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Wednesday, March 10, 2010

Tapping the Network to Facilitate Innovation

by Venessa Miemis

Tapping the Network to Facilitate InnovationA few weeks ago, I entered a contest to receive a free entry to the Social Business Edge conference coming up in April in NYC, and a chance to share the idea on stage. I just found out my entry is one of four that was selected. I'm copying it here, but I'd love to build it out with you:

How can the power and scope of social networks, combined with a human capital inventory, be used to facilitate shared creation and innovation?

It wasn't that long ago that society was a byproduct of an industrial era, characterized by assembly lines, processes, and efficiency. Like the machines they operated, people were not expected to think, but to conform and become a cog - a replicable, interchangeable part of a machine. The problem is, humans weren't designed for mechanization. We were designed to create.

With the rise of social tools, we've been publicly reclaiming ourselves - publishing blogs, joining social networks, and connecting and sharing information with each other on a global scale. As a result, a shift in values is underway, where privacy, gatekeeping, and the preference for information silos is being replaced with new expectations of publicy, openness and transparency. We're still exploring the implications of this transition both for our personal identities and for the role of the business organization, but there's the potential to redesign the system in a way that's fair, participatory, and human.

But how?

A part of it is in understanding the composition of our social networks, and the skills, strengths, and relationships that are embedded within them. At the organizational level, knowledge is often separated by department, and at a larger scale it's separated by the notions of producer verse consumer. These barriers no longer make sense. In order to take advantage of hidden insights and innovative ideas, there needs to be a way to understand who's who and how to get the information flowing through the proper channels.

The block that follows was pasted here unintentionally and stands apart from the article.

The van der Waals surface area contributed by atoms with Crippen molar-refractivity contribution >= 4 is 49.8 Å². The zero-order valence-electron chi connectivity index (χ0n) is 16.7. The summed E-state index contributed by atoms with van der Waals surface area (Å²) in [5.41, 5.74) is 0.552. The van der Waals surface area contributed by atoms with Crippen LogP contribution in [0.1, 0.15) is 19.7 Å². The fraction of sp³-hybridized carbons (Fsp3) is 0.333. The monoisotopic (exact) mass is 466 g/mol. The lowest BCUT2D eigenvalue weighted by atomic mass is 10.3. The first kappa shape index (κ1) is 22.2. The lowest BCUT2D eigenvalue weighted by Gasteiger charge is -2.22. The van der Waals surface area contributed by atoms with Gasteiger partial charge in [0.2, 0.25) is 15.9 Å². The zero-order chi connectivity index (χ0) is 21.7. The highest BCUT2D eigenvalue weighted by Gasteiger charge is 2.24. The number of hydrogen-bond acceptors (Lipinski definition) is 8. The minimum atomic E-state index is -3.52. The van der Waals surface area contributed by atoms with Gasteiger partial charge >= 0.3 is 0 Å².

A tool that would map the connections within a network combined with a 'human capital' assessment could aid in this process. By mapping the network, one would understand the relationships between individuals and groups, how knowledge flows, and spot areas where communication channels could be opened and new connections made. A human capital inventory would be like a resume, but with context. It might show an individual's past experience and affiliations and skills, but also include things like social capital, sphere of influence, reputation, inherent strengths, and personality type. This information would give clues as to how to create dynamic teams and at what stage of a process an individual's skills would be best applied.

By creating transparency and open channels, a social learning environment is created, where managers become leaders and facilitators and everyone else becomes participants. This is opposite to being cogs in a machine - rather it encourages creativity, collaboration, and shared creation. It's become apparent that a vast amount of knowledge exists within the structure of the network itself, and by creating the proper conditions for information to be shared and built upon, we can devise solutions that are better than zero-sum. Approaching problems with this mindset would have an amplifying effect that would scale beyond the limits of the organization.